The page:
Patrick Stone

Patrick Stone

Gigabyte pleasantly surprised us at PAX East 2016 with a small set of unreleased motherboards. These boards will likely surface about the time that Broadwell-E is released – keep an eye out over the next month – so that means these are all prototypes and that everything here is subject to change. What we were shown appears to be a refresh of the Haswell-E and Skylake boards that are already on the market with the addition of U.2 support.

U.2 is a connector that the Small Form Factor Working Group (SFFWG) decided to rename in 2015. It was formerly called “SFF-8639,” and most of the people that were aware of it worked with servers. Part of the reason it’s making its way to desktop boards is that the form factor provides M.2 PCIe speed combined with the drive mounting flexibility of the old SATA cable. This means that you can have as many U.2 drives as your motherboard has U.2 connectors.

Plextor has been making SSDs since 2008, but their presence in the PC gaming market is nearly unrecognized. They are the third-largest OEM SSD manufacturer behind only Samsung and SanDisk, and Plextor's drives are used in Dell, HP, Lenovo, Acer, ASUS, Microsoft, and Samsung computers. The company is working to change its consumer recognition as it continues to manufacture high-throughput PCI-e and SATA SSDs. At CES 2016, Plextor announced the M8Pe on the PCI-e side and the M7V on the SATA side, two drives which we think are of serious note for the consumer and gaming audiences.

The M8Pe is a PCI-e Gen 3 x4 M.2 SSD running the NVMe protocol. The drive will be available in the 2280 form factor or as an M.2 stick, then mounted on an HHHL PCB with a styled heatsink (similar to the HyperX Predator). The new M8Pe uses the Marvell 88SS1093 controller to handle Toshiba 15nm MLC NAND. The M8Pe will have 128GB, 256GB, 512GB, and 1TB of flash memory with up to 1GB of DDR3 for caching, which acts as a sort of pre-buffer to speed-up storage transactions. The drive is a welcomed competitor in a market which consists of a whopping 3 competing companies: Intel (750 SSD), Kingston (HyperX Predator), and Samsung (950 Pro). At the moment, Samsung is king according to published, raw numbers. These numbers aren't really representative of all aspects of drive performance, though, and that's for a number of reasons we define in our SSD Architecture & Anatomy article. There are other discrepancies as well, but we'll look into those in future posts.

Rosewill had a subtle offering at CES 2016. The case & power manufacturer brought along its recently released full-tower, the Nighthawk 117, and announced the release of a new mid-tower case, the Gungnir. There were also a few minor updates with fans and power supplies that we'll mention at the end of the post.

Released 12/14, the Nighthawk 117 ($115) is the full-tower hybrid of the Throne and the Thor v2. The prominent, adjustable ventilation on those two cases is carried over to the Nighthawk 117. On this new case, Rosewill chose to go with two “click-type,” integrated fan controllers versus the rheostat-types after listening to user input. Other measureables include a top-mounted hot-swap drive bay, 4 x 5.25" drive bays, and 8 x 3.5" drive bays. All of the the 3.5" bays are oriented left-to-right for easy access. The top five 3.5" drive bays can be removed via two thumb screws to increase air flow. The Nighthawk 117 fits any ATX form factor motherboard and has the standard bottom-mounted PSU location. For cooling, the Nighthawk comes with 5 x 140mm fans: 2 blue LED fans in the front, 2 non-LED fans in the top, and 1 non-LED in the rear.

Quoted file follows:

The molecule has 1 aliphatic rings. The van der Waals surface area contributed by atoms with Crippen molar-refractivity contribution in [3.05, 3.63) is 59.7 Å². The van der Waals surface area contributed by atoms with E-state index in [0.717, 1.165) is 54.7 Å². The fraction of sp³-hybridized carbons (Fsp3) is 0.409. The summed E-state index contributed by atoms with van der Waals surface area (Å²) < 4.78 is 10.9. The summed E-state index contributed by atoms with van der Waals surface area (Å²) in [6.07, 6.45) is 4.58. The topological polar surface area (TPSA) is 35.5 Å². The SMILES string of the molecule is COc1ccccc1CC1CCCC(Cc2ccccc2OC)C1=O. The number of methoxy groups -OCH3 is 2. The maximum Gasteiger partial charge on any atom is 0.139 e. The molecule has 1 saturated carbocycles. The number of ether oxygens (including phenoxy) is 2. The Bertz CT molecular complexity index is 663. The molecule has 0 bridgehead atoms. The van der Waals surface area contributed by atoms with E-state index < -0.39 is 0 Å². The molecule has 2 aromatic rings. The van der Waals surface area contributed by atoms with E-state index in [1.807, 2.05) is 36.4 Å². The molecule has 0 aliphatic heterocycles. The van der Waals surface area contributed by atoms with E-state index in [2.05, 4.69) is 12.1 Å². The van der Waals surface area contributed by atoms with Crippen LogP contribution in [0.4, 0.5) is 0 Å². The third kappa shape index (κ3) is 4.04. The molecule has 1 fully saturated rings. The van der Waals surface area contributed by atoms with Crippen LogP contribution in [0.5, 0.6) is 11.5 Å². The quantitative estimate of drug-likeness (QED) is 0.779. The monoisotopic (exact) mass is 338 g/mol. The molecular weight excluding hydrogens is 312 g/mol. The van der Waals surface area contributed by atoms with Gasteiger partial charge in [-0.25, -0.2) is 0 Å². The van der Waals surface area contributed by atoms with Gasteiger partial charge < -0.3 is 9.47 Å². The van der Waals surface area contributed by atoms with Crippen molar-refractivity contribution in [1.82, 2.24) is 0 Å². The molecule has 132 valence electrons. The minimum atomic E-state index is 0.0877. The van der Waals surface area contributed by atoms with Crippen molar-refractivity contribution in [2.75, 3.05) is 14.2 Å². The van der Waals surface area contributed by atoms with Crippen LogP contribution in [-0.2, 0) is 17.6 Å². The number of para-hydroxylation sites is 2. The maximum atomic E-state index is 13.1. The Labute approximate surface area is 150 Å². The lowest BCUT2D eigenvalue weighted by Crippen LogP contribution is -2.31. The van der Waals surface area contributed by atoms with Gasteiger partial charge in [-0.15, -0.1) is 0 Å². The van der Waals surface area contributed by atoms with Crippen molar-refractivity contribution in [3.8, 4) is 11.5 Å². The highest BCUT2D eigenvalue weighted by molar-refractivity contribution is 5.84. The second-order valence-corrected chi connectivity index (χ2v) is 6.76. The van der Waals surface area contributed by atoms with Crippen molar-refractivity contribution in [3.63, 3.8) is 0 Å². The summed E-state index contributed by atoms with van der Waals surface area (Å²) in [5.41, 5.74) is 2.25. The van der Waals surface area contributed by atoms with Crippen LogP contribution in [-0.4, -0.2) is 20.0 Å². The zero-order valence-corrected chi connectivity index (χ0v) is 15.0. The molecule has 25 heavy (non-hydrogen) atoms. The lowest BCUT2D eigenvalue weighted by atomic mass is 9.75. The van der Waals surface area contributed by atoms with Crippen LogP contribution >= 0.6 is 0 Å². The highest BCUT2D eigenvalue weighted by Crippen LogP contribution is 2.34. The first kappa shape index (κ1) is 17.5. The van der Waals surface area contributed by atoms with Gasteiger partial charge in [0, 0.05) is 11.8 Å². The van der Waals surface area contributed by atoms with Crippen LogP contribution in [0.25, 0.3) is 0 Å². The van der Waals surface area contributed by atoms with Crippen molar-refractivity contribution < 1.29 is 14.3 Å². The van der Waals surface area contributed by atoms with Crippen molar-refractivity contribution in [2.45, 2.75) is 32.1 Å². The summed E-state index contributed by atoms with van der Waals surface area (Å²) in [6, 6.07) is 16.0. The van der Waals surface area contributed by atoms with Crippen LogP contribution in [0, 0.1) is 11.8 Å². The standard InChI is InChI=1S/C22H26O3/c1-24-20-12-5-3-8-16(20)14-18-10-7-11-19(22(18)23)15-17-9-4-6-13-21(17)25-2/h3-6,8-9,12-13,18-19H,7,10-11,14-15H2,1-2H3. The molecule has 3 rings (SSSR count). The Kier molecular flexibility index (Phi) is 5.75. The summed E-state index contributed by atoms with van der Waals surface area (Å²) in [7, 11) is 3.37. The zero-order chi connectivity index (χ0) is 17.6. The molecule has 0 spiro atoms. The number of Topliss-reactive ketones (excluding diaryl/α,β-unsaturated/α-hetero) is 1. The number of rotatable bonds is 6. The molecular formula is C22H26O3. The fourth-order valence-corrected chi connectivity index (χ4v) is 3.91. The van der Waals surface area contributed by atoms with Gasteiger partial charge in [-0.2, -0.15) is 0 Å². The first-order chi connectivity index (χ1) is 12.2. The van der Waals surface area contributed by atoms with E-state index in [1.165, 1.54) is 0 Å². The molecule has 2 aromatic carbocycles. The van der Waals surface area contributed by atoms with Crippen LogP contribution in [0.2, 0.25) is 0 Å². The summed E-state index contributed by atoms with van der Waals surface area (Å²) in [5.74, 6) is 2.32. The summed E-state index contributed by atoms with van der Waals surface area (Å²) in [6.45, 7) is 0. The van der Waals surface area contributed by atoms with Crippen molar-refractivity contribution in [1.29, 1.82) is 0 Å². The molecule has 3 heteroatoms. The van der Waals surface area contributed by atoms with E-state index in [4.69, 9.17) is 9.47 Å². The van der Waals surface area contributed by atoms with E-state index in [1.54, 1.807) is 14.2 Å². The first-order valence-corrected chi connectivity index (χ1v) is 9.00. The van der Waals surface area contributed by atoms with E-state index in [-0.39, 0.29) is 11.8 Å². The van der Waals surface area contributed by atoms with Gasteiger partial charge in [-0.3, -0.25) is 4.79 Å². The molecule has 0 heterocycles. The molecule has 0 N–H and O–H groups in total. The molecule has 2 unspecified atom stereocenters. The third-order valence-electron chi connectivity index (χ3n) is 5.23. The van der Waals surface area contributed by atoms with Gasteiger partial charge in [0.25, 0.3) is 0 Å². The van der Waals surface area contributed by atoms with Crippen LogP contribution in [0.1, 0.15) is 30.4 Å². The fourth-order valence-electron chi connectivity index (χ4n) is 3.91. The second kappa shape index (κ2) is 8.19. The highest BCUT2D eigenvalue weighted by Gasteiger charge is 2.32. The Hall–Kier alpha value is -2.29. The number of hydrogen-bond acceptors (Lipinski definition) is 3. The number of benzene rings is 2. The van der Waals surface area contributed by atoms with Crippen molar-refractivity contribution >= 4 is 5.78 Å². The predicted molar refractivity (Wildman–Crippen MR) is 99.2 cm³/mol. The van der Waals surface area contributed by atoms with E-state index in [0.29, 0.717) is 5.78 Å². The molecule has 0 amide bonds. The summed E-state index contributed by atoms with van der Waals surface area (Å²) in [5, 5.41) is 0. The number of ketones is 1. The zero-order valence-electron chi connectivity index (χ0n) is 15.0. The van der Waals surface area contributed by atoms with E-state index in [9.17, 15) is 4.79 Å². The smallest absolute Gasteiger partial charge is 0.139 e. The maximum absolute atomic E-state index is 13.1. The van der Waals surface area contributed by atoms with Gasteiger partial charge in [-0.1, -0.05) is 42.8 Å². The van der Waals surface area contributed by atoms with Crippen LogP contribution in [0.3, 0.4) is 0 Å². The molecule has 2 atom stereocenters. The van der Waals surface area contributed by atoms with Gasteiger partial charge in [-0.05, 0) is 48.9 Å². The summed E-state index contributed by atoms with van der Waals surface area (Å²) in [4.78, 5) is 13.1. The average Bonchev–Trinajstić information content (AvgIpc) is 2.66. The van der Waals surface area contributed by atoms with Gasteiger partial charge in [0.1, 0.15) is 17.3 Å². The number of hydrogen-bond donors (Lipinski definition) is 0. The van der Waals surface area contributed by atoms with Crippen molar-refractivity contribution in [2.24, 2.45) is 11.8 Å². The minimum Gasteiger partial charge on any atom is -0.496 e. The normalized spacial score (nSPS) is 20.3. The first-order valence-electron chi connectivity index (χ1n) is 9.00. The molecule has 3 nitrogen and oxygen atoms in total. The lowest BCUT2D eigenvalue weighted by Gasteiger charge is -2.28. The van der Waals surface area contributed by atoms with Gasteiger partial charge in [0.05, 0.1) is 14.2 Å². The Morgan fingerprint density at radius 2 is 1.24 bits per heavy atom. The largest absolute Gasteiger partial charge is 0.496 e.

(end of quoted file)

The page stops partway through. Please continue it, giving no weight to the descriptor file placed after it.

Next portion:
Phanteks introduced several new products at CES 2016, additionally implementing a few variations on existing cases. The new gear included a large addition to the Enthoo Primo line-up, a new series of cases for beginning system builders (dubbed 'Eclipse'), and a power product aimed at simplifying multi-PSU installations. The existing product updates came to the Evolv ATX, Pro M, and Primo.

The biggest new product in the Phanteks suite is still a work in progress. At the moment it's being called “Project 916” or, as noted on the back of the name card, the “Primo Pro.” The design has deep channels along the outside that mirror the other Primo series cases, but P916 adds more LED lighting, thick aluminum and steel, and tempered glass that separate it from the others.

Thermaltake greeted us this year with a steel tank packing two mini-guns. It was the winner of the X9 modding competition and was created by Jesse Palacia, a case modder prolific in the Dirty South PC Mods group on Facebook. The Core X9 was hardly recognizable as the top had been cut down at about a 45-degree angle and the side panels had been sawed through and made into hinged, steel covers. Even though the mod wasn't currently powered, it was still eye catching.

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